Yeah, not sure this bothers be in the slightest. I'm more concerned with what they do than what they have.

That's not to say that if personal wealth were obtained through certain means it would not be troubling... but the numbers themselves are not bothersome.

classicman2 10-30-10 09:15 AM

Re: More than half US Senators are now millionaires
 
Who is the poorest member of the U. S. Senate?

Red Dog 10-30-10 09:21 AM

Re: More than half US Senators are now millionaires
 
I would have figured 2/3 or more were millionaires.

Th0r S1mpson 10-30-10 09:26 AM

Re: More than half US Senators are now millionaires
 

Originally Posted by classicman2 (Post 10461466)
Who is the poorest member of the U. S. Senate?

Tough competition there. Or were you referring to finances?

Vibiana 10-30-10 09:52 AM

Re: More than half US Senators are now millionaires
 
Well, I'm glad to see the stimulus package benefited SOMEBODY.

movielib 10-30-10 10:15 AM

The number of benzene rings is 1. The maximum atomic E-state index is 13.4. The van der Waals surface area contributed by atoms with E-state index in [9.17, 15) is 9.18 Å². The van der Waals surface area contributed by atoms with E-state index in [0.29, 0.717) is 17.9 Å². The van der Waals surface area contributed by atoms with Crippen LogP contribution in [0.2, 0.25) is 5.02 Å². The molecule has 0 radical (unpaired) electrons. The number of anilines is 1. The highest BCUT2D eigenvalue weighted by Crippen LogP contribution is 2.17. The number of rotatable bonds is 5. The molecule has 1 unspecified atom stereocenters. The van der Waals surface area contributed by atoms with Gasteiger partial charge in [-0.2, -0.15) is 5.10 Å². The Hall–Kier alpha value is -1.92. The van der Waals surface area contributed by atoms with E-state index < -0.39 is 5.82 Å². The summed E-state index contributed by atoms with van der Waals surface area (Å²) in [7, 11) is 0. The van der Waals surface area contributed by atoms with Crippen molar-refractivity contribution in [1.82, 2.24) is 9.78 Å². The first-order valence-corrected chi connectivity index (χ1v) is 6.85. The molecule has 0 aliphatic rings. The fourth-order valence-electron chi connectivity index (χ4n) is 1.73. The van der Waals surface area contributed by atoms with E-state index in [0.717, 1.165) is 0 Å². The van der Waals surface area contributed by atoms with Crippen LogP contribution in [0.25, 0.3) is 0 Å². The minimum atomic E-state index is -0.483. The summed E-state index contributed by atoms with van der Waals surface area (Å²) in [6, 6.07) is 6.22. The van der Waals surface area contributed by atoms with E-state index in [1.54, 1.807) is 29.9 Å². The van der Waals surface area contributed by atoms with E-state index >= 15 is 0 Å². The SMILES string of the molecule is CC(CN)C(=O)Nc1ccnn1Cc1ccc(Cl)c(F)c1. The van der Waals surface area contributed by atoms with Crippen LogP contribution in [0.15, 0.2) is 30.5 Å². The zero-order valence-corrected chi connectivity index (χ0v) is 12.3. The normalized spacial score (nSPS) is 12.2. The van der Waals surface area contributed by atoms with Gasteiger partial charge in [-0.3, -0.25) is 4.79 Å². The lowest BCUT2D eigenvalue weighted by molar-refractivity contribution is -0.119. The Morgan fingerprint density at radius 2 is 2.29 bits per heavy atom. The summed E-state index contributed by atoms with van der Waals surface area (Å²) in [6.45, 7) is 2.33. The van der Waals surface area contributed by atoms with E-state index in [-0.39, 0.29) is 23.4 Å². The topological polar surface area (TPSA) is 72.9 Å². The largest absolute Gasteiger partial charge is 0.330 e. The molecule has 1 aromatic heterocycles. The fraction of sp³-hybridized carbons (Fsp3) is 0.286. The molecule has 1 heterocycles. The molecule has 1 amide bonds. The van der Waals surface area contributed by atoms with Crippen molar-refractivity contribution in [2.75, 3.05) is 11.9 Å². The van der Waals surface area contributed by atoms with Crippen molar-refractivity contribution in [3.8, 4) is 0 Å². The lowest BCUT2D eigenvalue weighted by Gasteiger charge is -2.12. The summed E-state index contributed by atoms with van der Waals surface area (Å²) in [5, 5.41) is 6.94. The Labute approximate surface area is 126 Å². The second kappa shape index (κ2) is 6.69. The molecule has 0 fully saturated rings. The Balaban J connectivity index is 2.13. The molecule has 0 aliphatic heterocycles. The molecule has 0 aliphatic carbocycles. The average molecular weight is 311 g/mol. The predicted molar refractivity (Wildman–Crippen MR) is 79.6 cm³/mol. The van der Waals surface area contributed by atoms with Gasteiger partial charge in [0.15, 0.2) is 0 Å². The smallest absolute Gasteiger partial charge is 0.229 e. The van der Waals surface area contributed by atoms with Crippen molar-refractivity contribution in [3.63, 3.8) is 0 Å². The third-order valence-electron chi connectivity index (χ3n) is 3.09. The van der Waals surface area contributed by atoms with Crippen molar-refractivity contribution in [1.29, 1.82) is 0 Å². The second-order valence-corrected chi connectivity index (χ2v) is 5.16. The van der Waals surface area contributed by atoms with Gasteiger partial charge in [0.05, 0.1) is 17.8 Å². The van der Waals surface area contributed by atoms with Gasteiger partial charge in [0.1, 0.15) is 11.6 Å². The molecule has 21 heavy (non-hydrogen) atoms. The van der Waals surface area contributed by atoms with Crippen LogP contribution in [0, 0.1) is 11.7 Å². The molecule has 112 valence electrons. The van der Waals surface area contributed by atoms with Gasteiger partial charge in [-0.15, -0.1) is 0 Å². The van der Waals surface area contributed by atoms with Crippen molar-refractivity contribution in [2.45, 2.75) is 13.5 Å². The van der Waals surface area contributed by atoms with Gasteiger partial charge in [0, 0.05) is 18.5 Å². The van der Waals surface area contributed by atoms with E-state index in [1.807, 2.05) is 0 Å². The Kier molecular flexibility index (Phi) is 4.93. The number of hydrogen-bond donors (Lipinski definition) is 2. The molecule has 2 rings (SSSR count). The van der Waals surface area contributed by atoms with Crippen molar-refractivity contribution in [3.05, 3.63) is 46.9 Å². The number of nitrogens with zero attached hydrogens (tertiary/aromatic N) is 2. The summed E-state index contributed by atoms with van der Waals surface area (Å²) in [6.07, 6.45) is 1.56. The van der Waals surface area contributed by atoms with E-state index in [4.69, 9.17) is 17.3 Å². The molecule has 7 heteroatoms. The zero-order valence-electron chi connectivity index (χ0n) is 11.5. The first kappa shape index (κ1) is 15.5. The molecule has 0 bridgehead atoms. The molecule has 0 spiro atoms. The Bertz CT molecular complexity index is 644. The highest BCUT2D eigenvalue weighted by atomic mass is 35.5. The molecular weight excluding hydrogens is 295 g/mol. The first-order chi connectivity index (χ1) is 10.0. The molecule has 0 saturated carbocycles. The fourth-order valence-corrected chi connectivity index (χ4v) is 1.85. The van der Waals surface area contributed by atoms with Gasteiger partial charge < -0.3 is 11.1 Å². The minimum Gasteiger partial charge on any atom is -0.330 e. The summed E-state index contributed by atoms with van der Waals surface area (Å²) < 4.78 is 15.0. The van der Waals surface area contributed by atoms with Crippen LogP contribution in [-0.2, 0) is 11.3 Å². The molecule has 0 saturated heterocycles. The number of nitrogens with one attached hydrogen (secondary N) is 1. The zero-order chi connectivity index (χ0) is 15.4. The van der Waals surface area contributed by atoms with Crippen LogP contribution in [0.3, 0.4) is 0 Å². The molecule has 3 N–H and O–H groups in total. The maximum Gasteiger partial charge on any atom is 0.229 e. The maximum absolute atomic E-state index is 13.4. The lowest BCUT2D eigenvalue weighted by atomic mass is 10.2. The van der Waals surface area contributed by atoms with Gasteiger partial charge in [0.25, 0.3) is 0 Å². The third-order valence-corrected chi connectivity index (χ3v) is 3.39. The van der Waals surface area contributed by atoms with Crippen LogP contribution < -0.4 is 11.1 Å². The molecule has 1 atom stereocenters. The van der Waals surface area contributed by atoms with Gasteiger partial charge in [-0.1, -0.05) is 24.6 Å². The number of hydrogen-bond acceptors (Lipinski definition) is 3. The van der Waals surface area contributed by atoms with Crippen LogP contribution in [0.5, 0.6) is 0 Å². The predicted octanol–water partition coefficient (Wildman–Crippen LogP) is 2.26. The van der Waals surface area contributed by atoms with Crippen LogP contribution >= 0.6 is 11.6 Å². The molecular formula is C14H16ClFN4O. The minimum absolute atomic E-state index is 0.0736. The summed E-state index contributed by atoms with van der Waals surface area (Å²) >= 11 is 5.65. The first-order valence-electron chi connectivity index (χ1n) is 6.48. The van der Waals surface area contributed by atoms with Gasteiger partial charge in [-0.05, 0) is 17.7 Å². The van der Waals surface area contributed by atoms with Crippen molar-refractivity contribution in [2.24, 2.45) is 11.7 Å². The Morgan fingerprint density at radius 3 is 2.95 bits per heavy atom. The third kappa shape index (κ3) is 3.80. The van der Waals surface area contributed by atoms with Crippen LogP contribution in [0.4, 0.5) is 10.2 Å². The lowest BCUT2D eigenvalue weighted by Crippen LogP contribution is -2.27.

Re: More than half US Senators are now millionaires
 

Originally Posted by NORML54601 (Post 10461255)
http://www.rollcall.com/issues/56_42/news/51039-1.html
Also, Herb Kohl is beyond rich, in addition to the Bucks and many other assets, he also owns a chain of dept. stores in WI.

I don't think Kohl owns Kohl's any more. At least he hasn't own a controlling interest since 1972 and hasn't been in management since 1979.

http://en.wikipedia.org/wiki/Kohl%27s


In 1972 the British-American Tobacco Company's (parent of U.S. subsidiary Brown & Williamson Tobacco Co.) U.S. retail division, BATUS Inc., bought a controlling interest in Kohl's Corp., which at the time operated 50 grocery stores, six department stores, three drug stores and three liquor stores.[6] The Kohl family, led by Allen and Herb Kohl, continued to manage the company. The family left the management in 1979, and Herb Kohl became a United States Senator and owner of the Milwaukee Bucks. The firm then expanded Kohl's presence from 10 to 39 stores in Wisconsin, Illinois and Indiana. The grocery stores were sold to A&P in 1983, operating under the name Kohl's II, but the last of them were closed in 2003.